It has a magical combination of weight and naturally high acidity, kind of like Chenin Blanc. So, like Chenin, it’s used to produce sweet and sparkling wines as well as dry.

But today we have the dry wine for you. Its rich side is almost honeyed, but the high-altitude acidity and mineral tension give it a vibrant life-force. There is stone fruit and fresh-cut flowers. It is remarkably good for such an obscure variety.

Why do such great things not spread? How did Erbaluce remain so hyper-local? For a practical reason: it’s very hard to grow. It’s susceptible to disease and it buds early, making it susceptible to frost. And even when it grows, it’s low-yielding. In short, Erbaluce is not a natural choice for anyone who needs to make a living producing wine.

But it’s a natural choice for us! Delicious and refreshing and very complex for the price, it’s also something more: a rare window into a tiny corner of Italy’s amazing wine-scape.

Ferrando, Erbaluce di Caluso “La Torrazza”, 2014

Minière Champagne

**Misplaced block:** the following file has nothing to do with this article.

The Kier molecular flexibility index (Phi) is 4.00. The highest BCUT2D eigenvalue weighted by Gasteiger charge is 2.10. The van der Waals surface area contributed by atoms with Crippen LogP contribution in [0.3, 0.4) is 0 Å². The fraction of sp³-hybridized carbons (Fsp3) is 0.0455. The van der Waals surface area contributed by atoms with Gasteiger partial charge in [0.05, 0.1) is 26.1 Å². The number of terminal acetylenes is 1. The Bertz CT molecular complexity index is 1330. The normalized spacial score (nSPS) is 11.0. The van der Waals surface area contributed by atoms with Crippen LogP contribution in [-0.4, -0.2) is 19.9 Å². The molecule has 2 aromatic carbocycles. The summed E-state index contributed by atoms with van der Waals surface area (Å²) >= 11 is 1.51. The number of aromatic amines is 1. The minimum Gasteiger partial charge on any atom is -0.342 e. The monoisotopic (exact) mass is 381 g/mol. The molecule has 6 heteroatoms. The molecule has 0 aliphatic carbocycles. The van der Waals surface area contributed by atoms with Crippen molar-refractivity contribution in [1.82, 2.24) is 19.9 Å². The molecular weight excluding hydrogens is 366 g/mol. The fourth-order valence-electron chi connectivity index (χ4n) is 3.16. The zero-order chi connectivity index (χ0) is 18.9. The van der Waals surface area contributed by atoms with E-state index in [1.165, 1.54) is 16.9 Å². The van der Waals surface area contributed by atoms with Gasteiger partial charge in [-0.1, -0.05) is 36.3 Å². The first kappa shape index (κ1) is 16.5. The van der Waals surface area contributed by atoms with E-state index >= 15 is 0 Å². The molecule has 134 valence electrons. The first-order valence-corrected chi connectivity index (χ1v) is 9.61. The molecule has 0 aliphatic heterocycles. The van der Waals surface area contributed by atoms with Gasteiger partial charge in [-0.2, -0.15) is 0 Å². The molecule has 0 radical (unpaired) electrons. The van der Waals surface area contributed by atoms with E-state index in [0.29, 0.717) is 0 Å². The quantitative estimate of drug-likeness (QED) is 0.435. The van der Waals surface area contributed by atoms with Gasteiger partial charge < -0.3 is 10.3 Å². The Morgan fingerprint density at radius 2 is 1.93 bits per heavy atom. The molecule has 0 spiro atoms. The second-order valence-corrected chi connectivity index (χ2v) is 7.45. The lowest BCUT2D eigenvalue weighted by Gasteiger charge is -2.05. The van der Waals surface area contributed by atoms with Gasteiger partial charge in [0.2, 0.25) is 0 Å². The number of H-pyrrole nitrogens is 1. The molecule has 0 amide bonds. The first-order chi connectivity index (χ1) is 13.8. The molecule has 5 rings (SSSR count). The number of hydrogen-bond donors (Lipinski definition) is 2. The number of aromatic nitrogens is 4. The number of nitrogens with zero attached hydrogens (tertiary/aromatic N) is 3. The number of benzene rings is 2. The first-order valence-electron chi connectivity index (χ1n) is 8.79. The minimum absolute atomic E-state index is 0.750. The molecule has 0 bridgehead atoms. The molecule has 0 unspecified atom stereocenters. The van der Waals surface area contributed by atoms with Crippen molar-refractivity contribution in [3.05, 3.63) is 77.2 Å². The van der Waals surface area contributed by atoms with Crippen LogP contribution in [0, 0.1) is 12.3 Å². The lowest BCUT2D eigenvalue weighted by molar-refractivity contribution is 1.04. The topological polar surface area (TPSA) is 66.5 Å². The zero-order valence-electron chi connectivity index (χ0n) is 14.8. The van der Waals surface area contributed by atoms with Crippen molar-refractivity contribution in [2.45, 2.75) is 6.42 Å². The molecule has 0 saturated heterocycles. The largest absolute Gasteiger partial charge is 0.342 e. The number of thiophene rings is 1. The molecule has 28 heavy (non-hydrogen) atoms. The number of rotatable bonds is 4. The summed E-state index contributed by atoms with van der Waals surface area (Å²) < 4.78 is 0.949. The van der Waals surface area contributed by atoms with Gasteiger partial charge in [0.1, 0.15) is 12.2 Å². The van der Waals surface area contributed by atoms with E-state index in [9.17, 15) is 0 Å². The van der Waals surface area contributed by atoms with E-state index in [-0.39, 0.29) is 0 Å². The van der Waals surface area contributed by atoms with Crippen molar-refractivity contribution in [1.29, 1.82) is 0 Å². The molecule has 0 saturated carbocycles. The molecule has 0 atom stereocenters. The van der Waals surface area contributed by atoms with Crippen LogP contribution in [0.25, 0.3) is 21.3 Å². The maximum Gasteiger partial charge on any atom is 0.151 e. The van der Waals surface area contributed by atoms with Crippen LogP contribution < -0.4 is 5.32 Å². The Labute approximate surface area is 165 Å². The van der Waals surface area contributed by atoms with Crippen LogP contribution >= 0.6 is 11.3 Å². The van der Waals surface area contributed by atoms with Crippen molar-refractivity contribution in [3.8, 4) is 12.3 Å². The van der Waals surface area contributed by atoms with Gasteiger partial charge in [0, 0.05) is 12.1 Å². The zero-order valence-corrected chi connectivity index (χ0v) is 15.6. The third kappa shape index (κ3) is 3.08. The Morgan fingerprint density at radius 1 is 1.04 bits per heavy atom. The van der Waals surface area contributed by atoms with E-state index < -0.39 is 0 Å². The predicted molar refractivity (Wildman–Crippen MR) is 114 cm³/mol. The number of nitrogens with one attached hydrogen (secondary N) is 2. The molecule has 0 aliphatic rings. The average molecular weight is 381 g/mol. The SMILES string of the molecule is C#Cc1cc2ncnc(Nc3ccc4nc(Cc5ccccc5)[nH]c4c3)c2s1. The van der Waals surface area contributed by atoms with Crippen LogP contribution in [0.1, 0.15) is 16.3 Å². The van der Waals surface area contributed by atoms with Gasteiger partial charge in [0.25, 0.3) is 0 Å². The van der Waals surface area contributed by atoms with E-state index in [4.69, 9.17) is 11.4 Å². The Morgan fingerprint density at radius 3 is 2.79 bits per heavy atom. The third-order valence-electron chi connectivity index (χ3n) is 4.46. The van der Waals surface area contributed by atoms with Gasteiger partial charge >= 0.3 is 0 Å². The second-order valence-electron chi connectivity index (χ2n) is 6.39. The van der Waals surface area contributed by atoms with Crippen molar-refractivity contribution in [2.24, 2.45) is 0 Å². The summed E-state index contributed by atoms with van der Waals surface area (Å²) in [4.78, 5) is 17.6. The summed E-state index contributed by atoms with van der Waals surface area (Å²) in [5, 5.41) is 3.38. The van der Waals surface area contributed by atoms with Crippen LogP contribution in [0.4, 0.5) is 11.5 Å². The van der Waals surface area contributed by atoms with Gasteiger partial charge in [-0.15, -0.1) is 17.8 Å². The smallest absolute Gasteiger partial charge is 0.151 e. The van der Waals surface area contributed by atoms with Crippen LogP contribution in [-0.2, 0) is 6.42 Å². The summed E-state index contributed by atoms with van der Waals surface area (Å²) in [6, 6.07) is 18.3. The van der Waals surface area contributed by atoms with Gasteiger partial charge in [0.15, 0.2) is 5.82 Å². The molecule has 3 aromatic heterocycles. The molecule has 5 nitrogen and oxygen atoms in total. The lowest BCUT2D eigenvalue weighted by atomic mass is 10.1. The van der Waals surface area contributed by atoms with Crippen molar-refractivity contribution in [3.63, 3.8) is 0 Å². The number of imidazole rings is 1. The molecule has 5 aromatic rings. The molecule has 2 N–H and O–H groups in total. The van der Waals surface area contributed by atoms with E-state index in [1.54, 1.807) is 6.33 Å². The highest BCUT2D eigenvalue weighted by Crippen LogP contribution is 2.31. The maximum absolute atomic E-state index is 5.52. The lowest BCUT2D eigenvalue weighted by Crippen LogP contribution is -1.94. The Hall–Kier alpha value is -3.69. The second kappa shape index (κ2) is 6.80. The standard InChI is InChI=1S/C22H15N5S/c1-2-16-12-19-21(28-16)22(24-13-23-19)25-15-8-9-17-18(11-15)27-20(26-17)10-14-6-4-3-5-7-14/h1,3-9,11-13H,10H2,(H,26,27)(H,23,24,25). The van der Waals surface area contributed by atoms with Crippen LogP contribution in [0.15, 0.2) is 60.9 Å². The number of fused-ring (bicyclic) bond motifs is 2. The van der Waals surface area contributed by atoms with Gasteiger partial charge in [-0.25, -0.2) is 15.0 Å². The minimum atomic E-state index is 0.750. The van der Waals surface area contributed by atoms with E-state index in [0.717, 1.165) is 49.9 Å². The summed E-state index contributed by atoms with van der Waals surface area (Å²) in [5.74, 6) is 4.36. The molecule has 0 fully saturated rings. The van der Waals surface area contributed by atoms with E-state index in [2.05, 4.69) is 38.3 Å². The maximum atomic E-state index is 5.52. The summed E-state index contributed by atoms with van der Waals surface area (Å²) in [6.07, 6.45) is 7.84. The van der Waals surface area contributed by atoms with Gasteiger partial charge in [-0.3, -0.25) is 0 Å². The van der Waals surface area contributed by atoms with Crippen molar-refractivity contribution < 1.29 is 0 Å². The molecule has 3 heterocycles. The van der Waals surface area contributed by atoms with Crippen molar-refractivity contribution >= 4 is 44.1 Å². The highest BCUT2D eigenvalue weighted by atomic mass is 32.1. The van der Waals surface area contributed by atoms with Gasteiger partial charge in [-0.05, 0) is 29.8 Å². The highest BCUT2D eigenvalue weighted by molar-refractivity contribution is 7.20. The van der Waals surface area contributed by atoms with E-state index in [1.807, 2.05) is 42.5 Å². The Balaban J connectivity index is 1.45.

“If I hadn’t met Anselme [Selosse] I would not be making the wines I make today.” – Fred Minière

So many of today’s great Champagne growers trace their roots back to Anselme Selosse. It’s amazing that some of them still fly under the radar. But it’s likely the case that you haven’t heard of Fred Minière, who worked for Selosse in the 1990s before deciding, with his brother Rodolphe, to convert the family domaine into an all-organic grower-producer working in Selosse’s Burgundian style.


You are not to blame for your ignorance. It was only after their father retired in 2007 that the brothers could take over and run things like they wanted. And it’s only recently that their wines have made it to America.